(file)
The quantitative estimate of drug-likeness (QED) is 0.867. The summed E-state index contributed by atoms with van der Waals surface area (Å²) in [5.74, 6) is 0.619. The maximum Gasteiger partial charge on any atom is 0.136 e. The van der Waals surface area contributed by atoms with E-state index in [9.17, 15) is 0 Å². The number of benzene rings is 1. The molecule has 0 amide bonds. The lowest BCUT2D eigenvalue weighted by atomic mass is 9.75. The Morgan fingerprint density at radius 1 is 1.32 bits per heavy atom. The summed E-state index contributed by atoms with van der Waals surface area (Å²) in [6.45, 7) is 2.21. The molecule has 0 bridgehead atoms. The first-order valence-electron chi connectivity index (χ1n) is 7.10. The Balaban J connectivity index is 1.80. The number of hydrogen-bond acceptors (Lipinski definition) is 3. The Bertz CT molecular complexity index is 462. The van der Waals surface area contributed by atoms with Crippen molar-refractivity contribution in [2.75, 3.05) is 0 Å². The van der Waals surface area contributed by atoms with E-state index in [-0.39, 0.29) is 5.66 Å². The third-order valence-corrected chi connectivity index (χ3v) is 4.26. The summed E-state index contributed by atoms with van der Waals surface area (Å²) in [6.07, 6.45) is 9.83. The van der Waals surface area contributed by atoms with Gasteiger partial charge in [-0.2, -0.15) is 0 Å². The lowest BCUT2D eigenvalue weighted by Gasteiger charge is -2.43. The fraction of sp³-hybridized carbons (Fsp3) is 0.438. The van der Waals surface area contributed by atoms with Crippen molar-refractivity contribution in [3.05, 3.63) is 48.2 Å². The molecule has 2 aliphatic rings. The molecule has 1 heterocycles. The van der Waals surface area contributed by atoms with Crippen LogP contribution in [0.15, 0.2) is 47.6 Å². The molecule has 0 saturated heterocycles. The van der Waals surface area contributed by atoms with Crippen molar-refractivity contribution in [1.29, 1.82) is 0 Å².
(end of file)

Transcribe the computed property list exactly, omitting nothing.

The quantitative estimate of drug-likeness (QED) is 0.867. The summed E-state index contributed by atoms with van der Waals surface area (Å²) in [5.74, 6) is 0.619. The maximum Gasteiger partial charge on any atom is 0.136 e. The van der Waals surface area contributed by atoms with E-state index in [9.17, 15) is 0 Å². The number of benzene rings is 1. The molecule has 0 amide bonds. The lowest BCUT2D eigenvalue weighted by atomic mass is 9.75. The Morgan fingerprint density at radius 1 is 1.32 bits per heavy atom. The summed E-state index contributed by atoms with van der Waals surface area (Å²) in [6.45, 7) is 2.21. The molecule has 0 bridgehead atoms. The first-order valence-electron chi connectivity index (χ1n) is 7.10. The Balaban J connectivity index is 1.80. The number of hydrogen-bond acceptors (Lipinski definition) is 3. The Bertz CT molecular complexity index is 462. The van der Waals surface area contributed by atoms with Crippen molar-refractivity contribution in [2.75, 3.05) is 0 Å². The van der Waals surface area contributed by atoms with E-state index in [-0.39, 0.29) is 5.66 Å². The third-order valence-corrected chi connectivity index (χ3v) is 4.26. The summed E-state index contributed by atoms with van der Waals surface area (Å²) in [6.07, 6.45) is 9.83. The van der Waals surface area contributed by atoms with Gasteiger partial charge in [-0.2, -0.15) is 0 Å². The lowest BCUT2D eigenvalue weighted by Gasteiger charge is -2.43. The fraction of sp³-hybridized carbons (Fsp3) is 0.438. The van der Waals surface area contributed by atoms with Crippen molar-refractivity contribution in [3.05, 3.63) is 48.2 Å². The molecule has 2 aliphatic rings. The molecule has 1 heterocycles. The van der Waals surface area contributed by atoms with Crippen LogP contribution in [0.15, 0.2) is 47.6 Å². The molecule has 0 saturated heterocycles. The van der Waals surface area contributed by atoms with Crippen molar-refractivity contribution in [1.29, 1.82) is 0 Å².